Anchor Porter from the US which goes at around £2–3 per 355ml bot­tle in the UK is our go-to beer in the stout fam­i­ly. We arrived at this deci­sion after prop­er test­ing. When the urge for a dark beer that real­ly tastes dark over­comes us, this is the one we reach for, know­ing it will be great every time.

There are lots of great Bel­gian beers but one that nev­er gets bor­ing, because it’s the best beer in the world, is West­malle Tripel. There are always a cou­ple of bot­tles of this in every order we place.

Orval is our favourite exam­ple of… Orval. We went from being scep­ti­cal to puz­zled to devo­tees over the course of a cou­ple of years. We love it in its own right – it’s always dif­fer­ent, yet some­how the same – but we also like to play with it. It’s our house stock ale if you like.

We don’t often need a stout more robust than Anchor Porter but when we do it’s Har­vey’s Impe­r­i­al Extra Dou­ble Stout. It tastes its strength, coats the tongue, and comes with a trac­tor-trail­er of funky weird­ness that real­ly does ensure a sin­gle glass can last all evening. One case every oth­er year seems to do the job, though.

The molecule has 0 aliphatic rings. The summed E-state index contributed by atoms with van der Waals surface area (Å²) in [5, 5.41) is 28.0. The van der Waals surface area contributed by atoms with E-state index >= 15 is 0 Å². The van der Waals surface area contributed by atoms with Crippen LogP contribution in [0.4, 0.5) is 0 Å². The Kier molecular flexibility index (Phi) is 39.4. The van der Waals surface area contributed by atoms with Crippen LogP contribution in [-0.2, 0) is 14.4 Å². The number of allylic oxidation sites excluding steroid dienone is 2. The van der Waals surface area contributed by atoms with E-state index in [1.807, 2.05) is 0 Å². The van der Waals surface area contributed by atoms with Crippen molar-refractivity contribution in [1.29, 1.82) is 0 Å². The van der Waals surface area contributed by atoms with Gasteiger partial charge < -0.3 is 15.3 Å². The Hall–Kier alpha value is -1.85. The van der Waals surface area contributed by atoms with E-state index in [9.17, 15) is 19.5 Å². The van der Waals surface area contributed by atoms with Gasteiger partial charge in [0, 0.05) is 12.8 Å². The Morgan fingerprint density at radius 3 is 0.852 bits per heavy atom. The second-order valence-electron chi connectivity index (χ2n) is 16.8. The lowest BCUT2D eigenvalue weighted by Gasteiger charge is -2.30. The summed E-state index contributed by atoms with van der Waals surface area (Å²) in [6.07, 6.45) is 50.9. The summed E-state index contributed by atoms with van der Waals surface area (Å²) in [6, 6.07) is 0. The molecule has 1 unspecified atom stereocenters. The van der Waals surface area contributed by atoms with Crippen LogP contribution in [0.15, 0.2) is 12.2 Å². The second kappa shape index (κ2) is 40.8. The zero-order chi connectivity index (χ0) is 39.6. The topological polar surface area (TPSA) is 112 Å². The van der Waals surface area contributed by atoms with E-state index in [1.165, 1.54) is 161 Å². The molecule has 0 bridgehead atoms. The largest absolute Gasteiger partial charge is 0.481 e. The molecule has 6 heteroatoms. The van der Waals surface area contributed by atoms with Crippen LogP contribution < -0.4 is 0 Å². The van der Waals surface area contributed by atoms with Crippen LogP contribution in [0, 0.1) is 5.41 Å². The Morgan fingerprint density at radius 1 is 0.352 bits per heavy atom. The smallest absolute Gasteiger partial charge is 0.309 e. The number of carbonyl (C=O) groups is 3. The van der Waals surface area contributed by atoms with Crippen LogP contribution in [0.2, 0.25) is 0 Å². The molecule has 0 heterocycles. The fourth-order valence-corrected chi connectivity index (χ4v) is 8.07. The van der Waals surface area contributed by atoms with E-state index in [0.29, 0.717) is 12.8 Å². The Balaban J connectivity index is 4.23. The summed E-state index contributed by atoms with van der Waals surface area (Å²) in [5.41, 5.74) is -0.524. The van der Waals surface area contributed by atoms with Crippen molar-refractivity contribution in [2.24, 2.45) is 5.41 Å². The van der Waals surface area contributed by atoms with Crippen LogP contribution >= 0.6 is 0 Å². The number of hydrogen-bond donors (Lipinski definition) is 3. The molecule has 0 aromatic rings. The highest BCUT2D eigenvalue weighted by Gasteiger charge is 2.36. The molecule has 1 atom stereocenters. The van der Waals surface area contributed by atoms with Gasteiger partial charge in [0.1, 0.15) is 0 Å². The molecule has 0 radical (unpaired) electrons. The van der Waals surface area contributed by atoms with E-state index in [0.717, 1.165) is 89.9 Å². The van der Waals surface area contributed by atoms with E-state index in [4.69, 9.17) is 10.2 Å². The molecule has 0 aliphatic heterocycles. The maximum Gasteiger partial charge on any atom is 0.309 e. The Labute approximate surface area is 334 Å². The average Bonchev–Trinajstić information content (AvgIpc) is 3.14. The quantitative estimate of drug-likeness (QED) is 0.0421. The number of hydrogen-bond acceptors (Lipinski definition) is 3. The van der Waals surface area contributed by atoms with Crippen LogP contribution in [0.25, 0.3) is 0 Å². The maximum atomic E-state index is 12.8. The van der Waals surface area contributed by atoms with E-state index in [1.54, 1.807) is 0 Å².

This is both our most bor­ing choice and like­ly to be most con­tro­ver­sial: we’ve yet to find a flow­ery, aro­mat­ic Amer­i­can-style IPA that is bet­ter val­ue or more reli­ably enjoy­able than Brew­Dog Punk. Every time we open a bot­tle or can we say, ‘Wow!’ which is exact­ly what we want from this kind of beer. Nine times out of ten Prop­er Job at the Yacht Inn is all the hops we need but this is the one we keep at home when our blood-humu­lone lev­els drop to dan­ger­ous­ly low lev­els.

When we want some­thing sour and refresh­ing we con­sis­tent­ly turn to Mag­ic Rock Salty Kiss. It’s not over­ly strong, not over­ly acidic, and is just the right kind of acidic for us, too. (But we won’t say too much – it’s com­ing up in the cur­rent round of Mag­i­cal Mys­tery Pour.)